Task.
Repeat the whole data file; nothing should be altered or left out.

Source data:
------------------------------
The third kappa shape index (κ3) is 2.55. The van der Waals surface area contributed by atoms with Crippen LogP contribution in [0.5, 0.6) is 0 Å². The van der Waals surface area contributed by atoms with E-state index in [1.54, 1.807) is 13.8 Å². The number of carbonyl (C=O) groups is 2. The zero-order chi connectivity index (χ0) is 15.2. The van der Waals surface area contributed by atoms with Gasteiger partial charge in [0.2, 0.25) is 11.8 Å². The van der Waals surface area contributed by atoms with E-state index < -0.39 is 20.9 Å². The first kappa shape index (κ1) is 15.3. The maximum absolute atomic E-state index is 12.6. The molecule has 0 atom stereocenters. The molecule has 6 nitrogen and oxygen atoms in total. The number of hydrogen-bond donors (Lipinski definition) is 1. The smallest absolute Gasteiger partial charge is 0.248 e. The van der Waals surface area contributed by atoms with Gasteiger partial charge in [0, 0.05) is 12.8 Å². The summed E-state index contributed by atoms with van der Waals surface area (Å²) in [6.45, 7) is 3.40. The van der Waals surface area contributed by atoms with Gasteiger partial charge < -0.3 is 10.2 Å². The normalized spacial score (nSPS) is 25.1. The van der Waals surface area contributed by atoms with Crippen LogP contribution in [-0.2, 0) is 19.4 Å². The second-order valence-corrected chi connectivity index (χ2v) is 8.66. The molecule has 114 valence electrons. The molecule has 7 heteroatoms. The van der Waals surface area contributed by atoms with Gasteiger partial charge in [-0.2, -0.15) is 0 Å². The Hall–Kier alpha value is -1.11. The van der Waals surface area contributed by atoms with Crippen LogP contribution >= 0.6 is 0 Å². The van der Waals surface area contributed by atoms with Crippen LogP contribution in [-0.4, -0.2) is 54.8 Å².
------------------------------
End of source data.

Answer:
The third kappa shape index (κ3) is 2.55. The van der Waals surface area contributed by atoms with Crippen LogP contribution in [0.5, 0.6) is 0 Å². The van der Waals surface area contributed by atoms with E-state index in [1.54, 1.807) is 13.8 Å². The number of carbonyl (C=O) groups is 2. The zero-order chi connectivity index (χ0) is 15.2. The van der Waals surface area contributed by atoms with Gasteiger partial charge in [0.2, 0.25) is 11.8 Å². The van der Waals surface area contributed by atoms with E-state index < -0.39 is 20.9 Å². The first kappa shape index (κ1) is 15.3. The maximum absolute atomic E-state index is 12.6. The molecule has 0 atom stereocenters. The molecule has 6 nitrogen and oxygen atoms in total. The number of hydrogen-bond donors (Lipinski definition) is 1. The smallest absolute Gasteiger partial charge is 0.248 e. The van der Waals surface area contributed by atoms with Gasteiger partial charge in [0, 0.05) is 12.8 Å². The summed E-state index contributed by atoms with van der Waals surface area (Å²) in [6.45, 7) is 3.40. The van der Waals surface area contributed by atoms with Gasteiger partial charge < -0.3 is 10.2 Å². The normalized spacial score (nSPS) is 25.1. The van der Waals surface area contributed by atoms with Crippen LogP contribution in [-0.2, 0) is 19.4 Å². The second-order valence-corrected chi connectivity index (χ2v) is 8.66. The molecule has 114 valence electrons. The molecule has 7 heteroatoms. The van der Waals surface area contributed by atoms with Gasteiger partial charge in [-0.2, -0.15) is 0 Å². The Hall–Kier alpha value is -1.11. The van der Waals surface area contributed by atoms with Crippen LogP contribution >= 0.6 is 0 Å². The van der Waals surface area contributed by atoms with Crippen LogP contribution in [-0.4, -0.2) is 54.8 Å².